Like the real bus the scale model has very few differences when compared to the previous A92 DARL. The shape of the windshield is now a spherical cylinder, and the front and rear sides are slightly modified. Very likely the plastic body’s mould is partly re-used from the A92 DARL. At the front a new panel with a grille is fitted and “Leyland” has replaced “Jonckheere”, whist at the rear a new pattern of rear lights are fitted. The livery is the usual olive green and cream, the metal baseplate has been modified and the new version name printed. Usual small plastic parts have been added: lights, mirrors, bumpers, etc. However, the wipers are now engraved on the windshield.

The bus is from the town of Valenciennes, in the Nord department in northern France, about 50 km from Lille, and sports the CEN (Compagnie des Chemins de fer économiques du Nord) logo. The automotive industry was a key source of support for the local transport services, both Peugeot Citroën (PSA) and Toyota have manufacturing plants in the area.

The destination board reads “Saint Amand”, a city located about 10 km north-west of Valenciennes, almost in the heart of the Scarpe-Scheldt regional Natural Park. The registration plate is from Lille. As usual the red spot designates a regular scheduled service. There are no apparent differences to the French edition. A fair reproduction of a bus well known in northern France.

No. 68 (no. 91 in the French collection) Mercedes Benz O 10000 Osterreichische postbus 1938 – We have already met many times the “star” of Stuttgart: the gargantuan 1938 O 10000 (see part one, no. 2), the midget 1936 Lo 3100 (see part four, no. 11), the bright 1972 O 302 (see part eleven, no. 31), and the urban 1979 O 305 (see part twentytwo, no. 65). This time we’ll return to the giant O 10000 and one of its variants, the 1938 Osterreichische postbus. As already seen, the O 10000 chassis was derived from that of the
L10000 truck, modified for use as a passenger vehicle. All chassis had three axles, with single wheels, better for handling and a relatively high speed (max 75 km/h). The bus had lower side rails lowered and a longer rear overhang making it up to twelve metres in length.

When production began in 1937 the engine was a 12.5 litre diesel straight six, but as early as 1938 it was replaced by a “fast” 11.2 litre one. The body was by Kassbohrer, better known as Setra after the war. This bus was designed mainly for long distance routes. It was seriously handicapped by both its length and its high fuel consumption, and a total of less than 400 units was produced, of which 160 ordered by the Reichpost, to use for its mixed postal and passenger services on the new “autobahns”. After the Second World War some of them were sold to the Postamt, the new Austrian Postal service, to be used for mail sorting whilst en-route and to carry out subsequent distribution.

Like the previous red and black passenger bus model, the miniature is really imposing with the protruding nose adding to the impression of brute power. The model consists of a plastic body and metal chassis as usual, with many added plastic parts. Hachette operated a very smart ‘recycling’ operation, using the chassis and some parts of the previous model and adding a new body to create a new model.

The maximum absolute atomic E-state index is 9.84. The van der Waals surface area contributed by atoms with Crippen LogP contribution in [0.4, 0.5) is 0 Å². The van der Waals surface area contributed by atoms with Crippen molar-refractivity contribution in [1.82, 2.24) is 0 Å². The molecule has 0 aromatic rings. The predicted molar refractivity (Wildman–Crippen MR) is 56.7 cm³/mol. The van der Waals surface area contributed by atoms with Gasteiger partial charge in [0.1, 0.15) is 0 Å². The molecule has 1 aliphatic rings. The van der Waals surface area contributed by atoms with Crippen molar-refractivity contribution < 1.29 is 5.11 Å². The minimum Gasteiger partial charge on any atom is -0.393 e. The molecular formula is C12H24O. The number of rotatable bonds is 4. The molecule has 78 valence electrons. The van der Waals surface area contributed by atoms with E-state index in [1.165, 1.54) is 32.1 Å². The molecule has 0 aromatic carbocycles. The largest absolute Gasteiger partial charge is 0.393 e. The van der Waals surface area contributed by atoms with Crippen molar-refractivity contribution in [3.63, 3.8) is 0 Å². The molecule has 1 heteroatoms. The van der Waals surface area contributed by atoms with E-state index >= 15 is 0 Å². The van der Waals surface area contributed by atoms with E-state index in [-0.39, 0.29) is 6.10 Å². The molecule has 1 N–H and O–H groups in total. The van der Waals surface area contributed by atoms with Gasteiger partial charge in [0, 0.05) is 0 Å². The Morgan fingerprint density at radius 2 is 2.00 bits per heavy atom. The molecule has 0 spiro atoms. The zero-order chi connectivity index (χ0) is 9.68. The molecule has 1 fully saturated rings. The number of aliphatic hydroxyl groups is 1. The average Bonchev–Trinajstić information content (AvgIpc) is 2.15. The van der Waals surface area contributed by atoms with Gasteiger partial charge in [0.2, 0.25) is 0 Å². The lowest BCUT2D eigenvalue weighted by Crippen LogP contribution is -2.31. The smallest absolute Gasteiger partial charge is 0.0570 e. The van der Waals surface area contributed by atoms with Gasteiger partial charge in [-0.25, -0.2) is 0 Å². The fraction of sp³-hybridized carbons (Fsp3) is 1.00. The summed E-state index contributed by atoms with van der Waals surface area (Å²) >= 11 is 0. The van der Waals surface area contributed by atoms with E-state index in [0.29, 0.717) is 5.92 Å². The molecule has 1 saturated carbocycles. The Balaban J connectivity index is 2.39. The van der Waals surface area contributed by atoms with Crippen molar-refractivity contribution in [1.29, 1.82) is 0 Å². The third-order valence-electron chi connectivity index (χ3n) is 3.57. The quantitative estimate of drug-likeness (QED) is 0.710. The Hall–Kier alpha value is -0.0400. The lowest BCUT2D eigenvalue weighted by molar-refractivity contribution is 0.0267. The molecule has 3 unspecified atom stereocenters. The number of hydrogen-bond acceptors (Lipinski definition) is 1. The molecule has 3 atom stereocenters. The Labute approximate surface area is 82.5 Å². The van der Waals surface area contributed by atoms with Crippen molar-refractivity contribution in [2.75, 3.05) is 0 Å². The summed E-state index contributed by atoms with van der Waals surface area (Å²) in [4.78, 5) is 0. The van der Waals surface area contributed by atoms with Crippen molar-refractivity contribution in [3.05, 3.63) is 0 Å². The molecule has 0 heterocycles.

It is indeed a faithful reproduction of a real post bus that served the Austrian Postal Service as a parcel truck after the Second World War, plying the Salzburg-Vienna route. Later on it was converted into a mobile post office which was used at events like the Salzburg Festival or as a temporary post office. Saved from scrapping, it was restored in 1987 and exhibited in the Mercedes Benz Museum (see

There is a very nice little fire extinguisher on the right side, but the interior is quite difficult to appreciate, due to the small dimension of the side windows. On the left side there are three “fernsprechzelle”, phone booths. There are no apparent differences to the French edition. Thanks to Hachette for a nice reproduction of an emblematic version of this rare German bus.

No. 69 (no. 92 in the French collection) Berliet PLR 8 MU 1956 – Another Berliet, but on the other hand we must remember that it is basically a collection of French origins. After the Crusair 3 (see part 8, no. 22), the PHL 10 (see part 10, no. 30), the PR100 range (Jelcz version, see part 14, no. 40), the PLR 10 (see part sixteen, no. 47) and the original 1969 Crusair (see part twenty one, no. 62), it is now time to go back to the PLR 8 MU.

As you’ll remember Berliet was one of the first automobile makers, and was part of Citroën from 1967, and was then acquired by Renault in 1974 and merged with Saviem into the new RVI in 1978. After the Second World War only commercial vehicle production was resumed, and Berliet had to Face intense competition from Chausson and Renault both of whom had a new self supporting bodies. Indeed Berliet didn’t had any experience outside the field of heavy commercial vehicles, and choose to buy the whole company and know-how of Rochet-Schneider.